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THE ELF CHILD
Clan Elves of the Bitterroot (Book II)
The moment elf warrior Astan Hawk agrees to protect the young elf queen trouble dogs his heels. Jelani’s human upbringing clashes with clan tradition, spurring dangerous intrigues within the Circle of Elders. Soon even the motives of his father Daven come into question. With nowhere else to turn, Astan asks Jelani’s human friends for help. Hiding in shadows, an outcast elf plots revenge by seeking the help of powerful elf mages who live deep within the forest. Can Astan fulfill his promise to keep both Jelani and his child safe when the whole world seems to have turned against them?
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This was Grigor’s plan, no one else’s. He’d thought of it all on his own, after the clan had discarded him, left him alone here in the pitiless rocks and cold winds and harsh rain. He deserved the right to carry it out.
“If the elders are involved in their politicking and complaining, then now is the time to strike,” Grigor said, looking Vez straight in the eye. “We should move in and take the child now.”
“All the same, if guards are posted, while they may let us in, they will not let you pass,” Vez insisted.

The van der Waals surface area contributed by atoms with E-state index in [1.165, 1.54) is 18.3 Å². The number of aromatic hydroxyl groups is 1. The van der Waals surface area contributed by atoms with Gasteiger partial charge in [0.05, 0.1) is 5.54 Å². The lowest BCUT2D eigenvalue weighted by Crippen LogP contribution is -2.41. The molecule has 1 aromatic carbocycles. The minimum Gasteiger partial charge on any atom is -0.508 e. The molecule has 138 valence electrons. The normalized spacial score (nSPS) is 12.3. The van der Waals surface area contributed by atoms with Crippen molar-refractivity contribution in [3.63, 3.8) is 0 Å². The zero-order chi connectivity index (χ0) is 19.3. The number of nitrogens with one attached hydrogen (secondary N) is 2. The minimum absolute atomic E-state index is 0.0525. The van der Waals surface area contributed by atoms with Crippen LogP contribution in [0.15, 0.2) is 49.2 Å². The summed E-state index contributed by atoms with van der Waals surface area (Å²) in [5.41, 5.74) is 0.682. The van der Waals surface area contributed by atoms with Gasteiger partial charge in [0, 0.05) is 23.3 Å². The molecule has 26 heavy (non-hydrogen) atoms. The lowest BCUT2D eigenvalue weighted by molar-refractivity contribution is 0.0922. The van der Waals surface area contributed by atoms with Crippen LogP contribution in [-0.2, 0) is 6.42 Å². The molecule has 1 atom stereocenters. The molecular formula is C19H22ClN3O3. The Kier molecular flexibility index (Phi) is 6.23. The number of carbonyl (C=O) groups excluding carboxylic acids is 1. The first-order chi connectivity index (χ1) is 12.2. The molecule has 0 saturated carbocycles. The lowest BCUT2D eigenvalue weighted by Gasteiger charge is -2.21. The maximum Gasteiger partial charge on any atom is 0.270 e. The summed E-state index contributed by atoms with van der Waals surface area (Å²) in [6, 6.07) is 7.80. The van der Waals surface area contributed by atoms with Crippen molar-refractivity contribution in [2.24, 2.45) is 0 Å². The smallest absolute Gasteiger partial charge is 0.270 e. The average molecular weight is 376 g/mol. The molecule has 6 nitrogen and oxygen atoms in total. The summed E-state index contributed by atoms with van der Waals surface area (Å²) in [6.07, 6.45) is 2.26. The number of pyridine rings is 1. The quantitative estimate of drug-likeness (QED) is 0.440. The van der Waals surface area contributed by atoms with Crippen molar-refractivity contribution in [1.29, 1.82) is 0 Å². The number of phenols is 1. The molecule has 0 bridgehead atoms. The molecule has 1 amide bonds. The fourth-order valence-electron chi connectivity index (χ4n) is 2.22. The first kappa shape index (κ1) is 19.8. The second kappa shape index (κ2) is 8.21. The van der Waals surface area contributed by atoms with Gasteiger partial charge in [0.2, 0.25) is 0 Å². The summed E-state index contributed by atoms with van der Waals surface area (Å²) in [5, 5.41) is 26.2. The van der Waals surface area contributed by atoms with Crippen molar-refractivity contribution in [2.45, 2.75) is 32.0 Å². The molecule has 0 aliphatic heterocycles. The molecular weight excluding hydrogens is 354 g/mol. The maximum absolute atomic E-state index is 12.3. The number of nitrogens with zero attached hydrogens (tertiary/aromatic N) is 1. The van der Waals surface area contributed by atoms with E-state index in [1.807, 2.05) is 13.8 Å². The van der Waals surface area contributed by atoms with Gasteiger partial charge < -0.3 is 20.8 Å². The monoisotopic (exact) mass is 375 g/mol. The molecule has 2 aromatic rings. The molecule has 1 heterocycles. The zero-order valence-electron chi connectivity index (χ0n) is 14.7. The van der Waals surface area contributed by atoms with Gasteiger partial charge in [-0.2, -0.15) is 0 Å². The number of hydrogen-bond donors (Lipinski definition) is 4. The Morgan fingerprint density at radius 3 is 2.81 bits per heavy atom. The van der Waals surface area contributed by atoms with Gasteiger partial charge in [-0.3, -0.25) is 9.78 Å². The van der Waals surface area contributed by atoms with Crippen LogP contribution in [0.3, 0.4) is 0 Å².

“We need a distraction. Something to send anyone who’s not already involved in this discussion about the false queen out of our way,” Grigor said.
Terzon’s face lit up, an idea practically bursting from his lips. “A groundquake. That would frighten them, show them we are a force to be reckoned with!” He grinned, and Grigor knew that capability existed within his childhood friend. But so did the rest of the clan.
“They would know you had caused it, Terzon. Inherent in this plan is the ability for you and the others to continue to blend into the clan, to appear innocent, until the queen is deposed once and all. The same goes for the rest of you. Your elven powers are obvious to those who know you well.”
Silence settled around them like a heavy smoke. Grigor hadn’t thought through the details, not while trying to coordinate so many of them, and now facing the open hostility in the eyes of Vez, he struggled to be clever.
“Then we should use human powers,” Vez said.
“Humans have no powers!” Hidal cried.
“Exactly. What can we do that will call to the heart of every elf in the forest, that we can blame on humans?”
“Fire,” Fontine whispered.
“Yes,” Grigor said. “Yes, Fontine, that’s just what we need.”
Grigor knew Fontine could start a fire anywhere, just by wishing it into existence. But careless humans had destroyed hundreds of acres of elven territory over the years. The possibility was one the clan feared more than almost anything.
Yadin nodded. “Beckley said a camp of human males had been on the eastern face of the mountain for the last week, hunting for animals.”
“This was known to the clan?” Grigor asked.
“Yes,” Vez said. “I heard them talking. Here’s your chance to be a hero, my friend. And we can hold the humans accountable for all of it. Of course, this would be more believable if you showed the clan you’d put up a fight to protect them.” He eyed Grigor. “I think a blacked eye and a bloody nose ought to do it.”